Tino Martinez was a great Yankee for six seasons and he helped the team win four World Series titles, plus a fifth AL pennant. He has a plaque in Monument Park! A core member of the dynasty Yankees, through and through.
Martinez also had some ghastly postseason performances during his time in New York. Love the guy, but it is true. Tino was benched in favor of Cecil Fielder during the 1996 World Series games in Atlanta, and by time Game One of the 1998 World Series rolled around, he’d hit .188/.301/.292 in 29 postseason games for New York. Egads.
Tino’s postseason luck changed in Game One of the World Series against the Padres. In what very well might be his signature moment as a Yankee — it’s either this or his game-tying two-run homer in Game Four of the 2001 World Series, right? — Martinez clubbed a seventh inning go-ahead grand slam off Mark Langston that turned a 5-5 game into a 9-5 Yankees lead.
Ask Langston and the Padres, and Martinez never should’ve been in position to hit that grand slam in the first place. They think the previous pitch should’ve been called strike three to end the inning. And when you see the 2-2 pitch, it’s really hard to disagree with them.
Looks about thigh high to me. Garcia disagreed through. He had it low, the at-bat continued, and Martinez socked the next pitch into the upper deck. “I was looking for a fastball and I thought it was low. I thought (Garcia) did a good job of calling the pitches consistently tonight,” said Tino to Curry.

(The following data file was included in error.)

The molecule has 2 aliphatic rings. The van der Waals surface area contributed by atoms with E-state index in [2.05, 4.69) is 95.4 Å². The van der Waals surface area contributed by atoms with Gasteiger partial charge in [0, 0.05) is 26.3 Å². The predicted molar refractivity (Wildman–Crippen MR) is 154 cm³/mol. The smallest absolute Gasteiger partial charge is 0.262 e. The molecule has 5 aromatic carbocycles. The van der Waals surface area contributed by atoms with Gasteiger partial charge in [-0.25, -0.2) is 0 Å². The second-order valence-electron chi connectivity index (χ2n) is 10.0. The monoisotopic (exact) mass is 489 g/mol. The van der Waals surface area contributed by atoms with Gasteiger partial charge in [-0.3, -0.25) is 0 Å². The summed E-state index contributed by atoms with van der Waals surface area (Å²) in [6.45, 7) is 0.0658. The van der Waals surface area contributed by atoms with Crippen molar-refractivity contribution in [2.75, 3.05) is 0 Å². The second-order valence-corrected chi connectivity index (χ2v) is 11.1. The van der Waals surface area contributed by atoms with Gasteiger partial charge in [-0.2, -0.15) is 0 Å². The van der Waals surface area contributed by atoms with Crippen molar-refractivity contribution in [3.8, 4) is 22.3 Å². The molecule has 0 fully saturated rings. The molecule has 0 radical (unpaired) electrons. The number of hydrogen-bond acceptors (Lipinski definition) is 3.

“I thought it was right there when I threw it, and I’ve already seen it a thousand times on replays and am even more certain about it,” said Langston to Ross Newhan after the game. “It was obviously a big pitch, but I’ve been in plenty of situations where I’ve not had a call go my way and I know you have to push it aside and execute the next pitch. I didn’t and that was the difference in the game. I executed on 2-2 but not 3-2 … I can cry about the call, but it would just be sour grapes.”
It is impossible to say how the non-strike call on Martinez changed the series. The Yankees were really freaking good that year and it’s easy to say they would’ve won the series anyway, but who knows? The Padres won 98 games in 1998. They were no pushover. Get the call on Martinez, win Game One to grab homefield advantage … who knows what could’ve happened?
“Yeah, it changed the whole series, that’s for sure,” said Andy Ashby to Barry Bloom in 2016. “But you look back on it, I didn’t pitch well in Game Two. We needed to win one of those first two games in New York, but we didn’t do that. And that changed the whole series.”
For Martinez, the non-strike call was the break he needed to get going at the plate in the postseason. He had a three-hit game in Game Two — Tino had three hits in his previous 31 postseason plate appearances combined — plus a single and two walks in Game Four. Following the non-strike call, Martinez hit .282/.348/.436 with seven home runs and 27 runs driven in in 48 postseason games through the remainder of the dynasty years.
“I know I haven’t done my part, but we’ve been winning,” said Tino to Curry. “You have to take the post-season game by game. It’s a relief to get out of this slump.”